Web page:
It seems the career trajectory of Norway’s Kvelertak can be compared it some ways to Rammstein, albeit with a currently quicker ascent, at least in the UK – having caught the eye with their debut self-titled record, a curious blend of black metal-tinged hardcore and classic rock, generating much discussion, despite the inherent lack of English or even German in their lyrical content. For certain it didn’t harm their true black metal forefathers who regularly sung in their native tongue, though their sound was in polar opposite to the mainstream in their desperate attempts to remain close to their origins. Kvelertak recognise those ancestral links but seem to embellish the party aesthetic of rock n’ roll and a hardcore intensity.
There’s nothing much different on album number two, ‘Meir’ (simply meaning ‘more’ in English), with every lyric still sung in their primary language, and the odd whiff of a cry of ‘sellouts!’ now they’re a Roadrunner band in the majority of the world. A disappointing sign of the times, you might well say, but if only that were actually true. What’s going on here is largely, literally more of what ‘Kvelertak’ offered. But like the greats so often do, they don’t change what isn’t broken. And so ‘Meir’ should just be enjoyed for what it is – a band revelling in their influences and having a damned good time doing so too. The black metal influence is prevalent in flashes particularly early doors and again later on the thrilling ‘Nekrokosmos’, but there’s a party vibe seemingly finding freedom in their sound too, particularly on tracks like the thoroughly anthemic ‘Evig Vandrar’, the Bronx-meets-Turbonegro groove of ‘Bruane Brenn’ and the truly stadium worthy ‘Tordenbrak’, with a riff that AC/DC would be proud of. How ironic, given that ‘Tordenbrak’ is Norse for the word ‘thunder’.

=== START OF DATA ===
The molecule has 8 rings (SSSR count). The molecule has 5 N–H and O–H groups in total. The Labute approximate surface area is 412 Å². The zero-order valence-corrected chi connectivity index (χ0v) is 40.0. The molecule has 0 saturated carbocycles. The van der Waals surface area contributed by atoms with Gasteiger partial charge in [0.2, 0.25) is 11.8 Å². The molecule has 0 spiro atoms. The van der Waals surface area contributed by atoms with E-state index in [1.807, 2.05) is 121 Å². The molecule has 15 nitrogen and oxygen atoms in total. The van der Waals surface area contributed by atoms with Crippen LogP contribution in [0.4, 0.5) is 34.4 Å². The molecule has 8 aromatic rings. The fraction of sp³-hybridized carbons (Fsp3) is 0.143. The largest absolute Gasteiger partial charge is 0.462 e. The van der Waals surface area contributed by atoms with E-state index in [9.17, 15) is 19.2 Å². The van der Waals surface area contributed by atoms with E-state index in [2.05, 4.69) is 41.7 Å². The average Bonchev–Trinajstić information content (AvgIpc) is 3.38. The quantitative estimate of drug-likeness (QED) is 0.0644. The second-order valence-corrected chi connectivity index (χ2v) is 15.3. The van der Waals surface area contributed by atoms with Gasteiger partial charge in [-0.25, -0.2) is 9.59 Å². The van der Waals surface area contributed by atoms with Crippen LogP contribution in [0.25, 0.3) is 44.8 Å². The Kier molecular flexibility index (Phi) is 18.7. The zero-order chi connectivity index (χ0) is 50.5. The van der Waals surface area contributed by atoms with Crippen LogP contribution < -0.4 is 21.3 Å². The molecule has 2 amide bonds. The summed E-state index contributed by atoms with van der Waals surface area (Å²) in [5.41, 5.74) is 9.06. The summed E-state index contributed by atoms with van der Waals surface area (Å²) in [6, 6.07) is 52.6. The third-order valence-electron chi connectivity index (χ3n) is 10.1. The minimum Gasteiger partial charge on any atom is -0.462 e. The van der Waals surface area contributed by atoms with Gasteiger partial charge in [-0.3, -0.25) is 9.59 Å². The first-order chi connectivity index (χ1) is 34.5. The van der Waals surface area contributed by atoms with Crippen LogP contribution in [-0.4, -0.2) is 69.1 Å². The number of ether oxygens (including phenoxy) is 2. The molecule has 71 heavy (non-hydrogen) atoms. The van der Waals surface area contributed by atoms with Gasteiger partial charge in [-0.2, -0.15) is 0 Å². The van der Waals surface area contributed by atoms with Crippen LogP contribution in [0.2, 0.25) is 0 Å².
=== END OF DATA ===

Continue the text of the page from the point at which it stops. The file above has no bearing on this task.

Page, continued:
There’s no mistaking that Kvelertak still herald their Viking ancestors and indeed their Norwegian musical forefathers greatly, but the animal inside them it seems is always willing to turn loose. And hence, we are given a band for whom second album syndrome is a curse word that ought to be flushed down the toilet along with the other nonsensical terms this industry throws up. Sure the purists might balk and only the curios would constantly try to decipher every word they’re screaming, but Kvelertak’s name is growing with rapturous aplomb. These fair voyagers are likely to light fires and raise a beer in the sky numerous times before ‘meir’ becomes ‘mindre’.
Kvelertak – Bruane Brenn